The Bottom Line
The Bottom Line is where Klatzkin’s advisors provide analysis and insight into key developments in taxation, accounting, and other issues and how they affect businesses and individual taxpayers.

The Importance of Exit Planning


December 11, 2019

One of the most critical decisions you will make as a business owner is determining when and how you will transition away from the company you built. But exit planning is about so much more than selling a business; it’s an exercise in fortitude. You must be able to release the reins you’ve held for years (or decades) and place your trust in others. This transition will try your finances and emotions unless you plan and enlist the help of trusted advisors with experience in the exit planning process. With preparation, exiting your business can be seamless and can set you up on your next adventure.

Building an Exit Strategy

Exit strategies can begin as early as Day 1 when businesses are first formed. How you form your business and the procedures you establish early on can set you up for success. We like to think of an exit strategy as having three distinct phases:

  1. Goal Setting
  2. Building Value
  3. Execution

Let’s walk through these phases together.

Goal Setting

Know what you want. Do you want to make a clean break? Do you want the business to pass to someone you trust? Do you want to hang up your leadership hat but stay financially invested? These goals are essential for you to determine early on and to revisit regularly. Your team of advisors can set you on the path, but to get where you want to go can take years – so start early.

Let’s look at a common exit goal: to pass your business to one of your children. Here are just a few of the questions you and your team will need to answer:

  • How will my child acquire my ownership interest? Will it be purchased, financed, gifted, transitioned using an ESOP?
  • What financial consequences will we have from the transaction (gift taxes, income taxes, financing interest, administrative fees, employee turnover, etc.)?
  • Is my child interested in running my business?
  • Is my child trained and competent to run the business?
  • How will my employees and my co-owners feel about the transition?
  • How will our business be valued? Is that value where I’d like it to be?
  • Is there a way for me to counsel and support my child even after I’m gone?
  • Will other family members be upset when my child takes over the business?

Answering these questions will help you uncover what’s most essential and which targets are even attainable. Your goals may change over time, and that’s ok. If you discuss your thoughts with your financial advisors, they can adjust your business strategies to support those changes.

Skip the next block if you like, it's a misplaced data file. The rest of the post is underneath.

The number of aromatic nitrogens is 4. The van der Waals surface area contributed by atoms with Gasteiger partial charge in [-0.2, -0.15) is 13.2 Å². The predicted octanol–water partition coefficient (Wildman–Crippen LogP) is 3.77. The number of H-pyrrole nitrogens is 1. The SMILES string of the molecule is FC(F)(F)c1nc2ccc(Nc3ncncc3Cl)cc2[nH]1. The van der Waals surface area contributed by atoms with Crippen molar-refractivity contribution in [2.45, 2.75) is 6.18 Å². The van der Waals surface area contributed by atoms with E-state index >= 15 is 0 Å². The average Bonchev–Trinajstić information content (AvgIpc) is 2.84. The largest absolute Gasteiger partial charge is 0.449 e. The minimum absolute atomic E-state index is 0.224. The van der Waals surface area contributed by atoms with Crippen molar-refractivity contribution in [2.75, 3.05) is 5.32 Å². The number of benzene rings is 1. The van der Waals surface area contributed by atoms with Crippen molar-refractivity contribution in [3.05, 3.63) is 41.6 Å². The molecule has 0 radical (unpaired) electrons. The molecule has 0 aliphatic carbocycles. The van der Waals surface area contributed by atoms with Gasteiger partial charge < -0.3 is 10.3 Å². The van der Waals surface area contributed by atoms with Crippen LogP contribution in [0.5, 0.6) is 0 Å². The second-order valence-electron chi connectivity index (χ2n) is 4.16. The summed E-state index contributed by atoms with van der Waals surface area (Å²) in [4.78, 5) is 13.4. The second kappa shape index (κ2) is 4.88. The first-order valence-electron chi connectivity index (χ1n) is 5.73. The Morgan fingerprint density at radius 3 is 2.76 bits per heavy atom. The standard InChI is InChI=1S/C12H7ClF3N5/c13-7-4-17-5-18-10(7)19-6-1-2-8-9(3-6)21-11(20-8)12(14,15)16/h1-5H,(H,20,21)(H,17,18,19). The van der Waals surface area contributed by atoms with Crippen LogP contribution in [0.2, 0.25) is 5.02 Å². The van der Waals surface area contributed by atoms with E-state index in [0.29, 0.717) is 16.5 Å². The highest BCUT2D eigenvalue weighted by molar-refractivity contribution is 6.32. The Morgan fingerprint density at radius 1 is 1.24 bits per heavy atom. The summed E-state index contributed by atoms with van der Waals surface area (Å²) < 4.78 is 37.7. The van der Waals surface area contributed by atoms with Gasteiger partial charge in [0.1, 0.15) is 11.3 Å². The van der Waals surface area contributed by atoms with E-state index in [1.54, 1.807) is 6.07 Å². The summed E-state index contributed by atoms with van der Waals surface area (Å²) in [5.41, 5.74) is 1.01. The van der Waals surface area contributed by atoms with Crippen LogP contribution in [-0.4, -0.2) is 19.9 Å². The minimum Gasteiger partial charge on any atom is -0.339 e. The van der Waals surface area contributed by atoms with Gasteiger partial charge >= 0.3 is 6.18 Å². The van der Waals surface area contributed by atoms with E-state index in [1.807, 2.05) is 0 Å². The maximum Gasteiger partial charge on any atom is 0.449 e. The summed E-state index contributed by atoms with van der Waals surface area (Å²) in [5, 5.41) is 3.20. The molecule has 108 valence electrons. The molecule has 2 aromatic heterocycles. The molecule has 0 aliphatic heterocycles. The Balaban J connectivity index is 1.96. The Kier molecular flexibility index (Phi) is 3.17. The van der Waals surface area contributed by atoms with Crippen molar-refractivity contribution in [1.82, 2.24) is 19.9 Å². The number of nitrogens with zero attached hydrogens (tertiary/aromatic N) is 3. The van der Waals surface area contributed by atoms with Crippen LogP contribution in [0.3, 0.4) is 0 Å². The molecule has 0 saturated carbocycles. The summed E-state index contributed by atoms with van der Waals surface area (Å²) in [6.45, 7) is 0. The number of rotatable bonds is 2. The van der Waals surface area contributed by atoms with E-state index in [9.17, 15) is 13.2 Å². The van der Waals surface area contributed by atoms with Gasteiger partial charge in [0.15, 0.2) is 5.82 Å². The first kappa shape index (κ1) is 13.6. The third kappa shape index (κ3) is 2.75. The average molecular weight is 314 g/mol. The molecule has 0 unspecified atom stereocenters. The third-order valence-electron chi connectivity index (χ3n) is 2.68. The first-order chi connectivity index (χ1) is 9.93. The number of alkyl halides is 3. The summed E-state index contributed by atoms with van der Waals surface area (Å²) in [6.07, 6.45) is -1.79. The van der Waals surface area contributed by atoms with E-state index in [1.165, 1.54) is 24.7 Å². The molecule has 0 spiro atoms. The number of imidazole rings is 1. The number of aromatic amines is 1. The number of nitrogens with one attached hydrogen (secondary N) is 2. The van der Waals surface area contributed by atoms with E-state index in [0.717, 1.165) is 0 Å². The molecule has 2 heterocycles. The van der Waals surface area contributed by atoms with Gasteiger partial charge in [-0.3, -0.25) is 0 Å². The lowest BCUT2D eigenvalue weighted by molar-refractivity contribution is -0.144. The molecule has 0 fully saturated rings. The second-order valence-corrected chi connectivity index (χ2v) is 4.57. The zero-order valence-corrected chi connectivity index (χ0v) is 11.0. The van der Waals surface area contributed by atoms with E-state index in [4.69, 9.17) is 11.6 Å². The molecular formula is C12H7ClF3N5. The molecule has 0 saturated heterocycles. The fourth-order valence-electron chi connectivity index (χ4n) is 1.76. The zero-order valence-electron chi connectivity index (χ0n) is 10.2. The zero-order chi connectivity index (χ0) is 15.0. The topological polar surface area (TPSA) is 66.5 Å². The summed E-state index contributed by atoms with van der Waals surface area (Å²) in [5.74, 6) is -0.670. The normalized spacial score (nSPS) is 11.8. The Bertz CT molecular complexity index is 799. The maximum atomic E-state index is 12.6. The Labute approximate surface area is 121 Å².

Building Value

Once you’ve defined your ideal exit strategy, you will have a better idea of how to build value for your business. If you plan to sell the company to the highest bidder, boosting market value at any cost may be sensible. But if you want to preserve the business for the next generation, you may instead seek slow but consistent growth. Building value includes improvements in the following areas:

  • A stable and motivated management team
  • Operating systems that improve cash flow
  • A solid, diversified customer base
  • A realistic growth strategy
  • Effective financial controls
  • Stable and improving cash flow


When it’s time to take that leap of faith, reach out to your trusted advisors for step-by-step guidance. Transitions can be tricky, and they may need to be completed on specific schedules to reduce your tax burden or improve your successor’s ownership interest. In general, inside transitions take longer than outside sales, even if your successor is primed to take over. There is no set timeline that you can expect your transition to take. Some can take as little as 90 days, but others can take several years. It’s important to view the execution period as a process rather than an event. Here are just a few things you will need to do during the execution phase:

  • Perform a business valuation
  • Update your business plan
  • Transition key tasks
  • Discuss your exit with your employees
  • Get approval from your co-owners
  • Legally transfer assets and business licenses (if needed)
  • Establish financing and sales documents (if needed)
  • Employ the help of attorneys, bankers, CPAs, wealth advisors, appraisers, and consultants


Exiting your business will require you to face difficult truths, let go, plan, keep focused, and trust others. If you want to discuss your succession plan, Klatzkin can help. For additional information, call us at 609-890-9189 or click here to contact us. We look forward to speaking with you soon.

About the Author

Steve is a Partner Emeritus and focuses on serving the succession and exiting planning needs of business owners. He works with business owners to build, facilitate and help implement an optimal exit plan. Much like his clients, Steve studies all the variables and provides a comprehensive solution to meet client needs. Steve helps clients look...

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